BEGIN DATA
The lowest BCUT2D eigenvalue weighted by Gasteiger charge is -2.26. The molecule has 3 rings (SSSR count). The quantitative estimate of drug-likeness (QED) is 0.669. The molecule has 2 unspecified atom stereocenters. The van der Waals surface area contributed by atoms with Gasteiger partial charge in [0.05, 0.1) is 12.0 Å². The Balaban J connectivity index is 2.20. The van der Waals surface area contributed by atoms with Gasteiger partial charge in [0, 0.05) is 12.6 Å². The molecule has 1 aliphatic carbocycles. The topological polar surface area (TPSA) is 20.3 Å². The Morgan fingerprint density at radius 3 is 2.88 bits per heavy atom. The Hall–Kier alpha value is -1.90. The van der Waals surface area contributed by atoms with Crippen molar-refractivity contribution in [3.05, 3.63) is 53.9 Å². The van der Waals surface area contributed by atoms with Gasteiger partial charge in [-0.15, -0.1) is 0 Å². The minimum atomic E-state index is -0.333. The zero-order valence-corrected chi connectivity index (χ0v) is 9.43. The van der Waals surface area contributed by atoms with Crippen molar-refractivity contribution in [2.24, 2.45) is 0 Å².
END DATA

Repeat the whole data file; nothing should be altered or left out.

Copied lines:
The lowest BCUT2D eigenvalue weighted by Gasteiger charge is -2.26. The molecule has 3 rings (SSSR count). The quantitative estimate of drug-likeness (QED) is 0.669. The molecule has 2 unspecified atom stereocenters. The van der Waals surface area contributed by atoms with Gasteiger partial charge in [0.05, 0.1) is 12.0 Å². The Balaban J connectivity index is 2.20. The van der Waals surface area contributed by atoms with Gasteiger partial charge in [0, 0.05) is 12.6 Å². The molecule has 1 aliphatic carbocycles. The topological polar surface area (TPSA) is 20.3 Å². The Morgan fingerprint density at radius 3 is 2.88 bits per heavy atom. The Hall–Kier alpha value is -1.90. The van der Waals surface area contributed by atoms with Crippen molar-refractivity contribution in [3.05, 3.63) is 53.9 Å². The van der Waals surface area contributed by atoms with Gasteiger partial charge in [-0.15, -0.1) is 0 Å². The minimum atomic E-state index is -0.333. The zero-order valence-corrected chi connectivity index (χ0v) is 9.43. The van der Waals surface area contributed by atoms with Crippen molar-refractivity contribution in [2.24, 2.45) is 0 Å².